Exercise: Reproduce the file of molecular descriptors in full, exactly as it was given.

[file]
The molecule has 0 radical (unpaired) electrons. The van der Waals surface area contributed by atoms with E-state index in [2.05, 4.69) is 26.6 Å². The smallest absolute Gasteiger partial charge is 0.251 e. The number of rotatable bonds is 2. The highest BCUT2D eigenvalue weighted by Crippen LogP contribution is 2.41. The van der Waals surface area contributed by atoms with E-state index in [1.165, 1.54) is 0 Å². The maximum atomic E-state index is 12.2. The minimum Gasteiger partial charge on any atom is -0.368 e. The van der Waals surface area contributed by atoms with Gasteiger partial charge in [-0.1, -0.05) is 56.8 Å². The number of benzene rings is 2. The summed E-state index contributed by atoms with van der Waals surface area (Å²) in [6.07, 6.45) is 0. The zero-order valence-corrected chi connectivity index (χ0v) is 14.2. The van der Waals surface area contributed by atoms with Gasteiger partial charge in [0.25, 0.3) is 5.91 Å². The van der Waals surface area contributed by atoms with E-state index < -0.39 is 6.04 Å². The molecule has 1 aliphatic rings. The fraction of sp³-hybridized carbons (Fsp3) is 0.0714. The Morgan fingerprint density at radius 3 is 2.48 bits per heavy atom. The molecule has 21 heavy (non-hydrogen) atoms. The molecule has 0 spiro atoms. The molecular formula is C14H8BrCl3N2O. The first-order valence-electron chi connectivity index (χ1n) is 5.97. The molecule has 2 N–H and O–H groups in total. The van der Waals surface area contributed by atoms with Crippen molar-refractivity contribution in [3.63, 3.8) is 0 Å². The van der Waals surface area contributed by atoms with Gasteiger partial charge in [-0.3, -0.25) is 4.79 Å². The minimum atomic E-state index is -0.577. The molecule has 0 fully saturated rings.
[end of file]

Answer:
The molecule has 0 radical (unpaired) electrons. The van der Waals surface area contributed by atoms with E-state index in [2.05, 4.69) is 26.6 Å². The smallest absolute Gasteiger partial charge is 0.251 e. The number of rotatable bonds is 2. The highest BCUT2D eigenvalue weighted by Crippen LogP contribution is 2.41. The van der Waals surface area contributed by atoms with E-state index in [1.165, 1.54) is 0 Å². The maximum atomic E-state index is 12.2. The minimum Gasteiger partial charge on any atom is -0.368 e. The van der Waals surface area contributed by atoms with Gasteiger partial charge in [-0.1, -0.05) is 56.8 Å². The number of benzene rings is 2. The summed E-state index contributed by atoms with van der Waals surface area (Å²) in [6.07, 6.45) is 0. The zero-order valence-corrected chi connectivity index (χ0v) is 14.2. The van der Waals surface area contributed by atoms with Gasteiger partial charge in [0.25, 0.3) is 5.91 Å². The van der Waals surface area contributed by atoms with E-state index < -0.39 is 6.04 Å². The molecule has 1 aliphatic rings. The fraction of sp³-hybridized carbons (Fsp3) is 0.0714. The Morgan fingerprint density at radius 3 is 2.48 bits per heavy atom. The molecule has 21 heavy (non-hydrogen) atoms. The molecule has 0 spiro atoms. The molecular formula is C14H8BrCl3N2O. The first-order valence-electron chi connectivity index (χ1n) is 5.97. The molecule has 2 N–H and O–H groups in total. The van der Waals surface area contributed by atoms with Crippen molar-refractivity contribution in [3.63, 3.8) is 0 Å². The van der Waals surface area contributed by atoms with Gasteiger partial charge in [-0.3, -0.25) is 4.79 Å². The minimum atomic E-state index is -0.577. The molecule has 0 fully saturated rings.